Public Interest vs Public Research

Slate Star Codex has up an interesting post up about a survey he conducted on sexual harassment by industry. While he admits there are many limitations to his survey (it was given to his readers), the data is still interesting and worth looking at.  He has a decent overview of why some surveys yield low numbers (normally by asking “have you been harassed at work?”) and some high (by asking specific questions like “have you been groped at work?”), that actually serves as an interesting case study for how to word survey questions.  Words like “harassed” tend carry emotional weight for people, so including them in surveys can be a mixed bag.

Anyway, data questions aside, I was a little fascinated by something he said at the end of his post that caught my interest “This may be the single topic where the extent of public interest is most disproportionate to the minimal amount of good research done.”

His complaint is that for all we hear about certain industries being rife with sexism and harassment (and those two terms frequently being conflated), he couldn’t find much real research on which industries were truly the worst.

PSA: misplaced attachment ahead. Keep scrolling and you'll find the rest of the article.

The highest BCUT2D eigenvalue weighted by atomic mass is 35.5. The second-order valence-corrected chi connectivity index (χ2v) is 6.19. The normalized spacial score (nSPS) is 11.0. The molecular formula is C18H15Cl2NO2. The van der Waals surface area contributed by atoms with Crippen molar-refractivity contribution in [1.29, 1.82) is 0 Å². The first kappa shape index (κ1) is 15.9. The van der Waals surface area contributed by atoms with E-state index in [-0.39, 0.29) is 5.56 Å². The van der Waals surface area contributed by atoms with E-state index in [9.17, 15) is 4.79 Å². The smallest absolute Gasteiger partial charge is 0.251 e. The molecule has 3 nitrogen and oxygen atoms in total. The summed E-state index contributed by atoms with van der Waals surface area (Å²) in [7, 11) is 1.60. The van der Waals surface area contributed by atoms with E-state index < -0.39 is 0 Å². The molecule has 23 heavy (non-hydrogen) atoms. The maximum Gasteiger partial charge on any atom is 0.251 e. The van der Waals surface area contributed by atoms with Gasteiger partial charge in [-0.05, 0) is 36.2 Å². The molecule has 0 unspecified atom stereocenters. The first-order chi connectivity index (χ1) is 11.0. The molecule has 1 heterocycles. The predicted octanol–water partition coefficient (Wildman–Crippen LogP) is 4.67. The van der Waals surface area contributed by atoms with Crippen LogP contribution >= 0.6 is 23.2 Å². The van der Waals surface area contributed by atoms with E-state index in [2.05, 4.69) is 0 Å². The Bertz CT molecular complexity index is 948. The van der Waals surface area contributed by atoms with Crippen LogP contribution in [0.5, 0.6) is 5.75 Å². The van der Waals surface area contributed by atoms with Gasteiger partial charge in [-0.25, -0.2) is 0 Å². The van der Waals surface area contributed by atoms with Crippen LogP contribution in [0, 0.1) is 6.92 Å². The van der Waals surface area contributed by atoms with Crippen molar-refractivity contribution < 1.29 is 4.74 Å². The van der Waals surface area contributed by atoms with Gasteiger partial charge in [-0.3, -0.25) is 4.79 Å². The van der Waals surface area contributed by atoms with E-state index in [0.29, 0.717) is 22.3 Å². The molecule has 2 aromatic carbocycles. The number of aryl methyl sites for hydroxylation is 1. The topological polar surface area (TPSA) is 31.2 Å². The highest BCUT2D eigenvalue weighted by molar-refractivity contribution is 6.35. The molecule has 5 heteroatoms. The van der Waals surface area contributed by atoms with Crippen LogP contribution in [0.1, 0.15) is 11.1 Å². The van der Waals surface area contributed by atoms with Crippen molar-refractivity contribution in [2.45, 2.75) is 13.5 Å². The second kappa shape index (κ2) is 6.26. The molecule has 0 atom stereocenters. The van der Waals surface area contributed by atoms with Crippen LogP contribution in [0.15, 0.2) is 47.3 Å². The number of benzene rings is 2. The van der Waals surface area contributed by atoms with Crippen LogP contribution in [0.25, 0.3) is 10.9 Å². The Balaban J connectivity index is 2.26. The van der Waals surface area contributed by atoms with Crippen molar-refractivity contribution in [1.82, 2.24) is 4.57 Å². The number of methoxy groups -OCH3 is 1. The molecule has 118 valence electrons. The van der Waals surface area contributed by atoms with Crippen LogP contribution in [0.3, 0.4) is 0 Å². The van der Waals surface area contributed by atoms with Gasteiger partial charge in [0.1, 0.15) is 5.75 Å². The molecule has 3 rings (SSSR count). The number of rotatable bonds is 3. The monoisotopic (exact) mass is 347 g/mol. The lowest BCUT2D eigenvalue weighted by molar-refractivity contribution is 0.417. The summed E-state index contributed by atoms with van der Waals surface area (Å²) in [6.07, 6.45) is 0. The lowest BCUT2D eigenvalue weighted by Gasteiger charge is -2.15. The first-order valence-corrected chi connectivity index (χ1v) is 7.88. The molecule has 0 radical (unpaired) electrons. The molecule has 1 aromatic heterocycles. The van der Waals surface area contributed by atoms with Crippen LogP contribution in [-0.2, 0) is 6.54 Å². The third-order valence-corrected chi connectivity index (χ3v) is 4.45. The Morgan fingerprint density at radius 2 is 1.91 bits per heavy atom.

I think that’s a really interesting point, but it got me wondering what other public interest questions don’t have much research behind them. My first thought was gun research. While not technically banned, back in 1996 an amendment went through that cut the CDC budget by the amount they had previously been spending on firearm research and included a rule that federal dollars couldn’t be spent “to advocate or promote gun control”. This comes up every time there’s a shooting like Parkland, and people are looking to overturn it. While I’ve mostly heard gun control advocates talk about this, it’s interesting to note that not all the pre-Dickey amendment research cast guns in a bad light. Reason magazine recently put up an article highlighting how little we know about how often guns are used for self-defense purposes, and how the CDCs last numbers put it at much higher than I would have thought (1.5% of Americans per year).

I’m curious if people can think of other topics like this.

One thought on “Public Interest vs Public Research

  1. Just to confuse things further: In discussing this with a 30something rather stridently feminist woman I work with, she noted that it is also important to her that the men around her generally “get it” more than men in other fields. Even if her personal risk is greater (She thinks, though she has fielded only unfortunate comments here, and believes there is a pervasive sexism in hiring and promotions), the cultural comfort of having plenty of men who agree with her in principle is important, compared to when she worked in other jobs in Red States and felt invalidated. I admit this angle never occurred to me.

    Being “among one’s own” may be worth more than I thought.”


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